SVA now hosts over 1,500 chapters in all 50 states and four countries, and is the largest student organization in America. In 2010, I was recognized at the White House by then President Barack Obama for these efforts. That same year, while still the president and executive director of SVA, I was recruited by the former chief of mental health at the Department of Veterans Affairs (VA) to build a national mental health program as part of the “VA Secretary’s 21st Century Transformation Initiatives.”
At the VA, I learned “evidence based practices” in mental health, and the process for America’s mental health model of care: identify patients in need, screen for symptoms, refer for diagnosis, prescribe medications to get the patient to a state where they can accept treatment, treat and then manage care.
After working with an amazing group of psychologists and social workers at the VA, I moved to New York City and became a tech executive, ultimately starting my own technology company. Around this time things started to unravel. I had enrolled in MBA classes but had become distracted in favor of my entrepreneurial pursuits. Remembering I’d been diagnosed with attention deficit disorder (ADD) as a kid, but forgetting the daily bullying I experienced for nearly a decade of my childhood that had assuredly caused my inattentiveness towards my studies, I went in to get re-diagnosed.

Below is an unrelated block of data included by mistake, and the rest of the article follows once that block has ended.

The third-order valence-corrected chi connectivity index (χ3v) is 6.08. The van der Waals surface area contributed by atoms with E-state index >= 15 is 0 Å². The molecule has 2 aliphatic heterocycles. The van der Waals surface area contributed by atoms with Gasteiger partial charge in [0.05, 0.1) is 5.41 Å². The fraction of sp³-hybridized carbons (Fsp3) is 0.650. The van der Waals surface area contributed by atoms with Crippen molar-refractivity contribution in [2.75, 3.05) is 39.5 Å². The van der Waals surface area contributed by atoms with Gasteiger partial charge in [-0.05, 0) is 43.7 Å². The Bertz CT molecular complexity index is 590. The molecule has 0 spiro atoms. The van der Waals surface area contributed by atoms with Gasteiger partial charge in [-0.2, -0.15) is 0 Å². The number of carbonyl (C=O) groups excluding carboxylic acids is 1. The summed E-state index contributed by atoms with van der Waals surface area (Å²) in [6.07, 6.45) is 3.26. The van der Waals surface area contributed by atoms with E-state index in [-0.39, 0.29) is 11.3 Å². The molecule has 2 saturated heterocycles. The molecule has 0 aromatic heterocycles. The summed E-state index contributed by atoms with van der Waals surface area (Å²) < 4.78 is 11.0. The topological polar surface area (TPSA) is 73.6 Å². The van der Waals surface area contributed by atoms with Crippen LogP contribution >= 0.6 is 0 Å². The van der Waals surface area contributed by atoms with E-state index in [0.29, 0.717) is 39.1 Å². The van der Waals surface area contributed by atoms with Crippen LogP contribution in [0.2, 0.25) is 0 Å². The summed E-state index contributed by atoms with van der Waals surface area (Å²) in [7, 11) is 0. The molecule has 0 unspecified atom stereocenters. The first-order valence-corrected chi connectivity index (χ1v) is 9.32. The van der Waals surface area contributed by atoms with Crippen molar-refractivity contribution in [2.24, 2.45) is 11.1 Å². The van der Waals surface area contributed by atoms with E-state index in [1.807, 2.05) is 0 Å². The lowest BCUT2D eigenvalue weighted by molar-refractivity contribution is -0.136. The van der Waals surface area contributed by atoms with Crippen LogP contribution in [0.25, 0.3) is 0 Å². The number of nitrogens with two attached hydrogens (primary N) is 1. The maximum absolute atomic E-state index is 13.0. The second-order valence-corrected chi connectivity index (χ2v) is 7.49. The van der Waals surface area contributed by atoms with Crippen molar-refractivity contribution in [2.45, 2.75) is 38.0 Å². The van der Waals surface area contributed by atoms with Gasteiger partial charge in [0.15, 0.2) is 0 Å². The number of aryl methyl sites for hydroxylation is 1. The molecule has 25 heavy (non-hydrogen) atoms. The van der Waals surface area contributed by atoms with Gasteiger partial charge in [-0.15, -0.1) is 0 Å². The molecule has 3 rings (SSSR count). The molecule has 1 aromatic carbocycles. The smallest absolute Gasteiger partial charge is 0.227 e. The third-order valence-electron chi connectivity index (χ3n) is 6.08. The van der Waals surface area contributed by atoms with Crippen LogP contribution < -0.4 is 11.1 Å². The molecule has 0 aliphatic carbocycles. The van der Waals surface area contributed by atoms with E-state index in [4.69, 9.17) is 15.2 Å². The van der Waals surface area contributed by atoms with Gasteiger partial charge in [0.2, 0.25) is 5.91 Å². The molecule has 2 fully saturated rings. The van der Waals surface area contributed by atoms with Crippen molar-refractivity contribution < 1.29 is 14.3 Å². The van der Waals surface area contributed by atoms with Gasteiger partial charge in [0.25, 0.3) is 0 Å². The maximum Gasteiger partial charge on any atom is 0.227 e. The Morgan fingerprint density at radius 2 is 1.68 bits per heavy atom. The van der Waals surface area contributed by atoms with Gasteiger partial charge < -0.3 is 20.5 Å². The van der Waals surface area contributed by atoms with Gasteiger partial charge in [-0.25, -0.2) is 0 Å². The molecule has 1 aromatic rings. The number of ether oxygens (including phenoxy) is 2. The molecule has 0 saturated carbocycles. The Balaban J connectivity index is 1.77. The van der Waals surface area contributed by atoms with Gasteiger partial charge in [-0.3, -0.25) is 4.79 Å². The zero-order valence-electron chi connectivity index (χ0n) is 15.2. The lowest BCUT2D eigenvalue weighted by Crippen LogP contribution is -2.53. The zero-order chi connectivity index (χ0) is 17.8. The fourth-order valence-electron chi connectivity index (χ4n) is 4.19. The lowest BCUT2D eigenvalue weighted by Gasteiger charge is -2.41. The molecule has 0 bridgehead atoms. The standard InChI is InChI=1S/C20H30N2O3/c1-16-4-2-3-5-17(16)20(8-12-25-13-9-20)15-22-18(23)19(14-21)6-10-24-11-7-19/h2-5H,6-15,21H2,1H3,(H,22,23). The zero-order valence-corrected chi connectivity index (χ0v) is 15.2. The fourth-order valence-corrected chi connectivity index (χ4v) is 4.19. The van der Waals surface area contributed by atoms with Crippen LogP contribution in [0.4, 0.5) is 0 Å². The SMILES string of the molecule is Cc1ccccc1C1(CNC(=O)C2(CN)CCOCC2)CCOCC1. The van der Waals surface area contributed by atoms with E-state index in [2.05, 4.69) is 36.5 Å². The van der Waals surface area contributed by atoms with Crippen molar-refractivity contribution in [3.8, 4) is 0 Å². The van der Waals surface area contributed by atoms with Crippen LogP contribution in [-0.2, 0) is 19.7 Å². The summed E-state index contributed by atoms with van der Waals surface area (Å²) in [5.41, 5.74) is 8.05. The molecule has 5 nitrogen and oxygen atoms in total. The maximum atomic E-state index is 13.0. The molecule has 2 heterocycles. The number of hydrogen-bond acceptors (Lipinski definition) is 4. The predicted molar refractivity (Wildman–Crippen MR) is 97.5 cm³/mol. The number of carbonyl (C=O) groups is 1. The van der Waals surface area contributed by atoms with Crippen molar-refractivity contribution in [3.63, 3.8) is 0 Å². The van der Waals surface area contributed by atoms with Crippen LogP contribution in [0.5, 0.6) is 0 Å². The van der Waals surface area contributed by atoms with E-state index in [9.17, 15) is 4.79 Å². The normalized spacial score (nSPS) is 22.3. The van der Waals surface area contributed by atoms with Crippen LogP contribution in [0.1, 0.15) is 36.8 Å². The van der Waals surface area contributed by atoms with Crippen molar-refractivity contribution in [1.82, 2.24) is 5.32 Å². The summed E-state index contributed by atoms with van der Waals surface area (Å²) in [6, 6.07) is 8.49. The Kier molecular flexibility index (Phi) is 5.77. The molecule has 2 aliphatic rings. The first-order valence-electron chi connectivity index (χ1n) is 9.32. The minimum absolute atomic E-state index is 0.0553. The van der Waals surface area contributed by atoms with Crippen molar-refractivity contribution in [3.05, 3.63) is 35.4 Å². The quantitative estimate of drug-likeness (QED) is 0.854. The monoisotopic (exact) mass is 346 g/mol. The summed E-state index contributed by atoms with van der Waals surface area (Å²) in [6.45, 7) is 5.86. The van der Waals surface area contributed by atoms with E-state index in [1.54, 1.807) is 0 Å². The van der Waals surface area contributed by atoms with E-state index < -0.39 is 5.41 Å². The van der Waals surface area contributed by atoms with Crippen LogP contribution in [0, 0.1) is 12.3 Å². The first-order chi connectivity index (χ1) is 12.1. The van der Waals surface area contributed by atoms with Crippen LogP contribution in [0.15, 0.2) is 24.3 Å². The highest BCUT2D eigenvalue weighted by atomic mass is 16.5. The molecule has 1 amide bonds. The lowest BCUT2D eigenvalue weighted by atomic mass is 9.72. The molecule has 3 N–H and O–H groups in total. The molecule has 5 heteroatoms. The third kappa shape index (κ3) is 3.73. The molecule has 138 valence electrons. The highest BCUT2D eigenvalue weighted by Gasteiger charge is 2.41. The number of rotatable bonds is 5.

In short order, a psychiatrist prescribed me Aderrall for ADHD, Ambien for insomnia, gabapentin for anxiety, and a few others medications. In 2017, three years after the prescriptions started, a friend helped me move back to Michigan. My life was now on fire, the company in rubble and I was struggling to keep a job and maintain my sanity. Instead of looking at the list of meds I was already prescribed, the VA psychiatrist said, “Let’s try an antidepressant.” At this point, I wasn’t capable of making competent decisions — not that it would have mattered, as I trusted the doctor. The doctor trusted the regulatory authorities, the researchers and the drug makers; all of whom were supposed to make sure the drug was safe for patients. I was told to take the drug and that it would help me, but not how dangerous it was or that I might not be able to stop taking it once I started. I spent the next year and a half on Zoloft.